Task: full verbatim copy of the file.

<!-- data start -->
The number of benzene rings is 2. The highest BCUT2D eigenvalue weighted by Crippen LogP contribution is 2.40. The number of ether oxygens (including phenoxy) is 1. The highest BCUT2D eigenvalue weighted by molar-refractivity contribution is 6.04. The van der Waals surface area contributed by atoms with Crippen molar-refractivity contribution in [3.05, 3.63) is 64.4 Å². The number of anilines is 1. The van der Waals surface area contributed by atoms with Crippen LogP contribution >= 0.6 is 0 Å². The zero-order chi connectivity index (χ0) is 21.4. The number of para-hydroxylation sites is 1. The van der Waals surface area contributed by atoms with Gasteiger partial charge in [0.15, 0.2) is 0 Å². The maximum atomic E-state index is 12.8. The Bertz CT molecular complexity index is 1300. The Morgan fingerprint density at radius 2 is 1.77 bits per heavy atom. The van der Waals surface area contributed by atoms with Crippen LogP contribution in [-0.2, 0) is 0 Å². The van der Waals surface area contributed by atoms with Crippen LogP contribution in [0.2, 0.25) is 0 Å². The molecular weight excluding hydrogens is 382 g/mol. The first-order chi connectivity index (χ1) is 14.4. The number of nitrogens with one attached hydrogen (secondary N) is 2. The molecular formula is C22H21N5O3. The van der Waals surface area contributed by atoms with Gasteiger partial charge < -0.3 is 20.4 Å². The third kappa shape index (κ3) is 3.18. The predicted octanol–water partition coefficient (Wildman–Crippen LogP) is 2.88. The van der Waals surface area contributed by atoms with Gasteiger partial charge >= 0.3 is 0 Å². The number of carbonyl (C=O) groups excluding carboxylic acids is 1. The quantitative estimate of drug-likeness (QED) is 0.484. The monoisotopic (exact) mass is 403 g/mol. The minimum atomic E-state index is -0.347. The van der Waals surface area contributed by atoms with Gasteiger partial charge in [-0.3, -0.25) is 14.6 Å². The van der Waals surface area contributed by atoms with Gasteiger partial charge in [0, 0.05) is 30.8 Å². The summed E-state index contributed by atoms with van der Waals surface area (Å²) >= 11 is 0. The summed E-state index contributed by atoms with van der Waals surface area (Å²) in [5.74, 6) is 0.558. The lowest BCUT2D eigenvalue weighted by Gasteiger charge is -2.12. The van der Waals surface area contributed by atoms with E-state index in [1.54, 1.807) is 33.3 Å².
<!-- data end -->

The number of benzene rings is 2. The highest BCUT2D eigenvalue weighted by Crippen LogP contribution is 2.40. The number of ether oxygens (including phenoxy) is 1. The highest BCUT2D eigenvalue weighted by molar-refractivity contribution is 6.04. The van der Waals surface area contributed by atoms with Crippen molar-refractivity contribution in [3.05, 3.63) is 64.4 Å². The number of anilines is 1. The van der Waals surface area contributed by atoms with Crippen LogP contribution >= 0.6 is 0 Å². The zero-order chi connectivity index (χ0) is 21.4. The number of para-hydroxylation sites is 1. The van der Waals surface area contributed by atoms with Gasteiger partial charge in [0.15, 0.2) is 0 Å². The maximum atomic E-state index is 12.8. The Bertz CT molecular complexity index is 1300. The Morgan fingerprint density at radius 2 is 1.77 bits per heavy atom. The van der Waals surface area contributed by atoms with Crippen LogP contribution in [-0.2, 0) is 0 Å². The van der Waals surface area contributed by atoms with Crippen LogP contribution in [0.2, 0.25) is 0 Å². The molecular weight excluding hydrogens is 382 g/mol. The first-order chi connectivity index (χ1) is 14.4. The number of nitrogens with one attached hydrogen (secondary N) is 2. The molecular formula is C22H21N5O3. The van der Waals surface area contributed by atoms with Gasteiger partial charge < -0.3 is 20.4 Å². The third kappa shape index (κ3) is 3.18. The predicted octanol–water partition coefficient (Wildman–Crippen LogP) is 2.88. The van der Waals surface area contributed by atoms with Gasteiger partial charge >= 0.3 is 0 Å². The number of carbonyl (C=O) groups excluding carboxylic acids is 1. The quantitative estimate of drug-likeness (QED) is 0.484. The monoisotopic (exact) mass is 403 g/mol. The minimum atomic E-state index is -0.347. The van der Waals surface area contributed by atoms with Gasteiger partial charge in [-0.3, -0.25) is 14.6 Å². The van der Waals surface area contributed by atoms with Gasteiger partial charge in [0, 0.05) is 30.8 Å². The summed E-state index contributed by atoms with van der Waals surface area (Å²) >= 11 is 0. The summed E-state index contributed by atoms with van der Waals surface area (Å²) in [5.74, 6) is 0.558. The lowest BCUT2D eigenvalue weighted by Gasteiger charge is -2.12. The van der Waals surface area contributed by atoms with E-state index in [1.54, 1.807) is 33.3 Å².